Energising the food & agribusiness sector

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 Coxs Food & Agribusiness Group, explains why technological advances will be vital to the future of Irelands food & agribusiness sector.

Energy is a major overhead in the food and agribusiness sector. The Irish dairy sector has prioritised energy procurement (forecasting, managing and generating energy) for many years. Technological advances, reduced supply chain costs and binding international policies are increasingly aligned to justify increased participation by Irish agribusiness in all aspects of the sustainable and low carbon energy supply chain. This is most evident in on-site or embedded power production in new sectors including distilleries and smaller food production facilities.

The scale of the required investment of capital and management time involved in developing sustainable and on-site energy solutions is considerable but the pay-back period is now seen in the sector as increasingly justifiable.

In addition to optimising the business overhead, in-house energy proficiency can support brand enhancement and create additional revenue through capturing and exploiting excess heat or selling surplus energy to other users.

Here, Arthur Coxs Food & Agribusiness Group examines recent international and domestic policy changes in this area and highlights drivers in energy reduction, efficiency and management opportunities.

International policy

In December 2015, the 21st Conference of Parties to the United Nations Framework Convention on Climate Change took place in Paris (COP21). It resulted in the adoption of the first universal, legally binding global climate agreement with over 200 sovereign states committing to work towards a target of holding the increase in the global average temperature to 2°C, and to pursue efforts to limit temperature increase to 1.5°C.

Whereas the scale of the political achievement in COP21 is impressive, the practical implementation of COP21 will require significant responses and commitments from the Irish and other governments. The Irish agribusiness sector will likely be driven into being at the forefront of implementing COP21, and it is reasonable to believe that wider or more rapid adoption of energy efficiency and sustainability practices will be an immediate incentive for companies.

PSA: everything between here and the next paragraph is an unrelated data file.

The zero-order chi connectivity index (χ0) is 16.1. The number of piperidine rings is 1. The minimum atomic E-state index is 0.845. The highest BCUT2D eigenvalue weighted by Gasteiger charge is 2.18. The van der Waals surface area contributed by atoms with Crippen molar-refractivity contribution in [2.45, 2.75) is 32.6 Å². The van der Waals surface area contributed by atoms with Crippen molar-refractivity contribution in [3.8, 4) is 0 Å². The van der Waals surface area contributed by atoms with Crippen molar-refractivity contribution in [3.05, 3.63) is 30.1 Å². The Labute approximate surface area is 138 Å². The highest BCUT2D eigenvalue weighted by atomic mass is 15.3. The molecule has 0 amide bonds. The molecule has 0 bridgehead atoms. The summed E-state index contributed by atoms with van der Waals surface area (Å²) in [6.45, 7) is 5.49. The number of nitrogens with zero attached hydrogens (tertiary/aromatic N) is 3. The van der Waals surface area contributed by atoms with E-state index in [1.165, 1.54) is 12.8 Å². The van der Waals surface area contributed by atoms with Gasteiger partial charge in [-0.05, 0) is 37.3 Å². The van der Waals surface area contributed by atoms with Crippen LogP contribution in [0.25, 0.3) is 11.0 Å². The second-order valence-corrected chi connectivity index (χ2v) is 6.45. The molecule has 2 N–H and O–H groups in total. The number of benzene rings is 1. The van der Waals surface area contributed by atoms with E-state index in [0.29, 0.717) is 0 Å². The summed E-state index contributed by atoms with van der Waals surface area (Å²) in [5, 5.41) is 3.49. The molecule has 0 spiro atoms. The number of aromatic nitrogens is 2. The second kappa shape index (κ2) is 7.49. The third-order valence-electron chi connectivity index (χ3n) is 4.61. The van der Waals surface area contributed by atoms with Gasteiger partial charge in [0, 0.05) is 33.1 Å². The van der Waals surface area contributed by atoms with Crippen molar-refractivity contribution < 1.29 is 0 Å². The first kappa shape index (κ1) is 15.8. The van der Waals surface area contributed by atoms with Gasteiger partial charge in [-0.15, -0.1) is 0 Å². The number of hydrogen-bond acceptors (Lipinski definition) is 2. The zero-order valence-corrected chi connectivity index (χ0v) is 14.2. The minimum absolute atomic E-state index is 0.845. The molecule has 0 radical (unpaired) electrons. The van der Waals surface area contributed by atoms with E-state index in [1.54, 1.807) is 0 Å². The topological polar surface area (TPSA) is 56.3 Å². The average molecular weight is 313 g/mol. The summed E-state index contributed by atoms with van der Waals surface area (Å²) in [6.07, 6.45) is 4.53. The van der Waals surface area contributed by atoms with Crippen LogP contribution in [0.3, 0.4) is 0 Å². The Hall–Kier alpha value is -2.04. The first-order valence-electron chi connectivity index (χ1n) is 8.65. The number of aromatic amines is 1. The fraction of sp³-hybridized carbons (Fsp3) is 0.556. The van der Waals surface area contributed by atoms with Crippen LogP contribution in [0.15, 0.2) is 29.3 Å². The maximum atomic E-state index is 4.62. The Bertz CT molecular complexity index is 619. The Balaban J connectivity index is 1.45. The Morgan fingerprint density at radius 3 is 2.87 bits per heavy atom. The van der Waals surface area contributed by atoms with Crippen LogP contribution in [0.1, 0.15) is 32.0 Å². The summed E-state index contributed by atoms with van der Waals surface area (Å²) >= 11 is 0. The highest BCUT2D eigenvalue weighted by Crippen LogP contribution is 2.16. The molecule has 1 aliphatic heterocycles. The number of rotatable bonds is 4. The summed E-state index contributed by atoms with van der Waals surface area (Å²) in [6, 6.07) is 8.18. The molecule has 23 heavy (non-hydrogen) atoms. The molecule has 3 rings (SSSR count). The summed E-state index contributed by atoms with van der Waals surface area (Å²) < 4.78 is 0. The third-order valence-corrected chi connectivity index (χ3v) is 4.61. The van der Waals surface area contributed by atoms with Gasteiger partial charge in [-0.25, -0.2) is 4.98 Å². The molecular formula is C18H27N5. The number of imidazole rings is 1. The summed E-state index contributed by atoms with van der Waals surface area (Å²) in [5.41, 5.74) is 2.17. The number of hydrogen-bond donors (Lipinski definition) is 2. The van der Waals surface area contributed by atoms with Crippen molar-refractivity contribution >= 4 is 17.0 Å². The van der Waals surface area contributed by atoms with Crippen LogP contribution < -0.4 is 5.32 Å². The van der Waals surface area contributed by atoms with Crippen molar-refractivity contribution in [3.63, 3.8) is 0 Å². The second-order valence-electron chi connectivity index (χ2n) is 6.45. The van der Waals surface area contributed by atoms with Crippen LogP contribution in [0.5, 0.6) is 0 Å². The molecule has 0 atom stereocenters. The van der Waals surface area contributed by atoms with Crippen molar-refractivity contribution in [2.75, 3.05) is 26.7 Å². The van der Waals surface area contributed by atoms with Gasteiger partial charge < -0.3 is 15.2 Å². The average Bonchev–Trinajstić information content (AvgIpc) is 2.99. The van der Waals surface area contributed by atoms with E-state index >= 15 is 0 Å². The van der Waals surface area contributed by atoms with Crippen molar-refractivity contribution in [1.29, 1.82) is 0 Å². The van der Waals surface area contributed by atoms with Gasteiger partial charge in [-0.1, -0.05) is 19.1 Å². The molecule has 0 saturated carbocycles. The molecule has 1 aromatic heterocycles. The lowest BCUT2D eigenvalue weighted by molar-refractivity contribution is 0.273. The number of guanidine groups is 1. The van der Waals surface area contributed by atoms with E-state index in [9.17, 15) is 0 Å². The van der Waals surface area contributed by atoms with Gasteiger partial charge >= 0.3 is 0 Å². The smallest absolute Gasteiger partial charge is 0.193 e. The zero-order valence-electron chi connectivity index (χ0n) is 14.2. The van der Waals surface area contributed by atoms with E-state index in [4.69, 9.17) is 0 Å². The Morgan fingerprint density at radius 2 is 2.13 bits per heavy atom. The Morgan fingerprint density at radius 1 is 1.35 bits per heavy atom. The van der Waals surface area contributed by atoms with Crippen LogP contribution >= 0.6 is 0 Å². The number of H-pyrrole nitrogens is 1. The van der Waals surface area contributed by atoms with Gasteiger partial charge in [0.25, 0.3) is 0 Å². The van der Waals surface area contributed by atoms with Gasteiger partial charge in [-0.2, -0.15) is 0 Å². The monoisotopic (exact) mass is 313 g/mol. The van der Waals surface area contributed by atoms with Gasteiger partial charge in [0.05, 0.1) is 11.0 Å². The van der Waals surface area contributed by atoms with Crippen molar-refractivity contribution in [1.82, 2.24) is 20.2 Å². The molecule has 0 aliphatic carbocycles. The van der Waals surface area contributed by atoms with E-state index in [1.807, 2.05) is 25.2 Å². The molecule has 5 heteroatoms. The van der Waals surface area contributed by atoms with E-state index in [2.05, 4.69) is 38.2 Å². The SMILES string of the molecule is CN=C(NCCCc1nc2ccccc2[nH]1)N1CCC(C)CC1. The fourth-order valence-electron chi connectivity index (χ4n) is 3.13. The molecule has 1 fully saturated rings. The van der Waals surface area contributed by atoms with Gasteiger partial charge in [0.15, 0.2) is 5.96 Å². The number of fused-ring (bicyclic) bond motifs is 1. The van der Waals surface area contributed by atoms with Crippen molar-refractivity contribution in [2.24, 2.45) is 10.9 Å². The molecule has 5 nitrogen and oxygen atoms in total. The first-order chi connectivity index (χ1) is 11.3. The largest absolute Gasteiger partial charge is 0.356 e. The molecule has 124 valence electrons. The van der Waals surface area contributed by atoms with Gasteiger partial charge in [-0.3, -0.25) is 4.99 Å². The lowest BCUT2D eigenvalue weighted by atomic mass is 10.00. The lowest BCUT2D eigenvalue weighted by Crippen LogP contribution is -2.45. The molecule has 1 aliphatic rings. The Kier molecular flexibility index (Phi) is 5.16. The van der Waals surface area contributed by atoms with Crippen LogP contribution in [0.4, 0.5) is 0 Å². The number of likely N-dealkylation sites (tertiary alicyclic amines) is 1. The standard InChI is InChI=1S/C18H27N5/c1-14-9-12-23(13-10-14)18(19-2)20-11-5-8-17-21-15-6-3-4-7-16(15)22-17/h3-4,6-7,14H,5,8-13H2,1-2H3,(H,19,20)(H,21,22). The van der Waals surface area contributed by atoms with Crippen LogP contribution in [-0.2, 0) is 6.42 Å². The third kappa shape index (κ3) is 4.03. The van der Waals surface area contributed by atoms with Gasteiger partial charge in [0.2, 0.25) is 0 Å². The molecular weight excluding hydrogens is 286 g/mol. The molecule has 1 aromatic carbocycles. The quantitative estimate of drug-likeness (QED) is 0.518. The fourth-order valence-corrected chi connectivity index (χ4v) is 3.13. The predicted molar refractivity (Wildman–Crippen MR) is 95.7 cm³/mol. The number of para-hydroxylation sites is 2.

EU policy

Irish agribusiness is and will remain keenly aware of the scope and application of European Union energy and climate change policies. By 2030, the EU has pledged to achieve at least a 40 per cent reduction in greenhouse gas (GHG) emissions compared to 1990 levels, and Irelands target will be a part of this pledge. This 40 per cent reduction is to be achieved collectively by EU Member States. It will involve reductions in the emissions trading scheme (ETS) to 43 per cent and in the non-ETS to 30 per cent by 2030, respectively, compared to 2005 levels.

Although agriculture is currently in the non-ETS sector, the EU Commission is considering the possibility of agriculture and landuse (forestry) emissions being treated as an entirely separate standalone category of emissions, which would have to meet its own special targets. If this proposal is not accepted, there will be serious implications for the sector as agriculture emissions measured over 32 per cent of the non-ETS emissions in 2013. This compares with an EU average of 10 per cent. The findings of the EU Commissions recent consultation in respect of this proposal, which ended in June 2015, are awaited.

Irish Policy: the 2015 White Paper